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Committee Reviews State of
Health Care for Small Business

WASHINGTON – One of the biggest challenges currently facing entrepreneurs is a lack of health care coverage. Small business leaders and representatives from the health insurance industry discussed the reasons that small firms have difficulty providing coverage and potential solutions to this issue. This hearing marks the beginning of the committee’s work to make health care more affordable and available to this nation’s 26 million small businesses.

Entrepreneurs have been among the hardest hit in the health care crisis. Of the 46 million Americans without health insurance, more than half live in a household headed by a small business owner or employee. Nearly all businesses with more than 200 employees offer coverage, but only 48 percent of the smallest firms do. While small businesses represent the majority of employers in this nation, it is clear they are having extreme difficulty in providing their employees with health care coverage.

“With so many entrepreneurs and their families struggling to access care today, reform must begin with the small business market if solutions to this country’s health care crisis are to be found,” Chairwoman Nydia M. Velázquez said. “Reform is vitally important to small businesses that need affordable health care to attract a talented workforce, help their employees stay healthy, and be competitive.”

The current structure of the health care market clearly reduces the ability of small businesses to purchases coverage. Due to limited competition and few options when it comes to price and coverage, many small employers do not offer coverage. For those who can afford it, they also face the additional burden of limited purchasing power and higher administrative costs. Small firms with very few employees face the greatest difficulty in obtaining coverage. Insurers often charge higher rates for these smaller firms because of the potential risk for high-cost claims that could reduce or eliminate any profits for the insurance company.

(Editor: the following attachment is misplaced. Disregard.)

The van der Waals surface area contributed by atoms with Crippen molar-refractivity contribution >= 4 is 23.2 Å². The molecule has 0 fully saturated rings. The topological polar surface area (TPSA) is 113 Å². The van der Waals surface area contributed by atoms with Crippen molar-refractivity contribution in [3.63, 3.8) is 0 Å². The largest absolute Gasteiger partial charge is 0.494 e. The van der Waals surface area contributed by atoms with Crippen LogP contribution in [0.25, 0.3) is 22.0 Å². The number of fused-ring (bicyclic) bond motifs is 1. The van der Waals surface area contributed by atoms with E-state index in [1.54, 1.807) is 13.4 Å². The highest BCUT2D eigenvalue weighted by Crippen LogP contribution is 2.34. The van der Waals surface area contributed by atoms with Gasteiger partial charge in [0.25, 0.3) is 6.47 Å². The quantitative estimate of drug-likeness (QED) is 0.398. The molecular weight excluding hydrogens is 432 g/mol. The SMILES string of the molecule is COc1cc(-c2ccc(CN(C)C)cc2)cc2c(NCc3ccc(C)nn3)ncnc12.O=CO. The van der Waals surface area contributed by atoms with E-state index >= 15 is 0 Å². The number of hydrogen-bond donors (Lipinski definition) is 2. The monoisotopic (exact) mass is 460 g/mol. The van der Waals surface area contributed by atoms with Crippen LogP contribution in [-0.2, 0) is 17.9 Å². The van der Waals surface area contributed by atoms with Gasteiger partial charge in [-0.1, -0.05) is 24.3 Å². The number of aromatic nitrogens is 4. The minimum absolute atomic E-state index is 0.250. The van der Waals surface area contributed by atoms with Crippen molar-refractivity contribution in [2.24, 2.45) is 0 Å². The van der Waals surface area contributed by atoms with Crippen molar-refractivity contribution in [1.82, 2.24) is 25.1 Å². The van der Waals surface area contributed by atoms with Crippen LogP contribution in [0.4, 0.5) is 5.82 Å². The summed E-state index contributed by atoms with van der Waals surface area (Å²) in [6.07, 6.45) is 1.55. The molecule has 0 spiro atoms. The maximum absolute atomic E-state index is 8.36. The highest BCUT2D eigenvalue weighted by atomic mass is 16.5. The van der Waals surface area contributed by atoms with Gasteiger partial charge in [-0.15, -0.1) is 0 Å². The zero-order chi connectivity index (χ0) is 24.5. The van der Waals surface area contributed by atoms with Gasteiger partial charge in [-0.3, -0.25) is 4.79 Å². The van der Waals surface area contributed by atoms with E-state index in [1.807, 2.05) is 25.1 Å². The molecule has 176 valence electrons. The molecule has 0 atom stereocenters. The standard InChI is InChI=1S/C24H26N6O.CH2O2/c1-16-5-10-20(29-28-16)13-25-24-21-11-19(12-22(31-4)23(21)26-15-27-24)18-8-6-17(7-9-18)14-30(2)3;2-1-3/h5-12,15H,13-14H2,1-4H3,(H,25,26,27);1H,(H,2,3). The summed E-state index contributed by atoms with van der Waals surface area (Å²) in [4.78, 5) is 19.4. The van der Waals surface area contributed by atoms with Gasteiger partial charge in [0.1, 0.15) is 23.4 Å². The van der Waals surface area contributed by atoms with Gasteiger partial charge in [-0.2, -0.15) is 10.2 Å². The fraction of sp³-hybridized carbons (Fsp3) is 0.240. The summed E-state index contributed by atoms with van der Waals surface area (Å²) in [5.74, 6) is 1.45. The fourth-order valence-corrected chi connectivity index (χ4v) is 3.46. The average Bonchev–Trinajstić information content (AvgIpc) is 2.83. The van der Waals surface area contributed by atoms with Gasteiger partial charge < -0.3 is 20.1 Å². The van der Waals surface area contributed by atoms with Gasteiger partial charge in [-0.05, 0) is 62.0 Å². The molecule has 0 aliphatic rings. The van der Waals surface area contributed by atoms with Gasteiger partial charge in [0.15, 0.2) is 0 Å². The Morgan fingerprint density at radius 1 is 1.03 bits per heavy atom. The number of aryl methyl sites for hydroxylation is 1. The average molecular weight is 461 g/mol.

“The high cost of health care is a serious obstacle for small businesses that are trying to compete in the global marketplace,” Chairwoman Velázquez said. “We know small firms pay more per employee to provide health insurance than large firms and that many of our nation’s main job creators simply cannot afford it. Meaningful reform that addresses these concerns is a necessity, and this committee will be working to find a solution to this ongoing crisis.”

Representatives of small businesses and the insurance industry described a number of possible solutions to the unique problems small businesses face in the insurance market. Potential approaches include changing the tax treatment of health insurance, exploring reinsurance options, and expanding pooling options available to small businesses. The committee also heard testimony on several state health insurance reform initiatives and how these changes are affecting entrepreneurs’ overhead costs and their ability to offer coverage.

“It is clear from today’s testimony that changes are needed to make offering health care coverage an affordable option for small businesses,” said Chairwoman Velázquez. “This is the direction the economy is headed, and reforms need to be targeted to ensure a healthy workforce now and in the future.”

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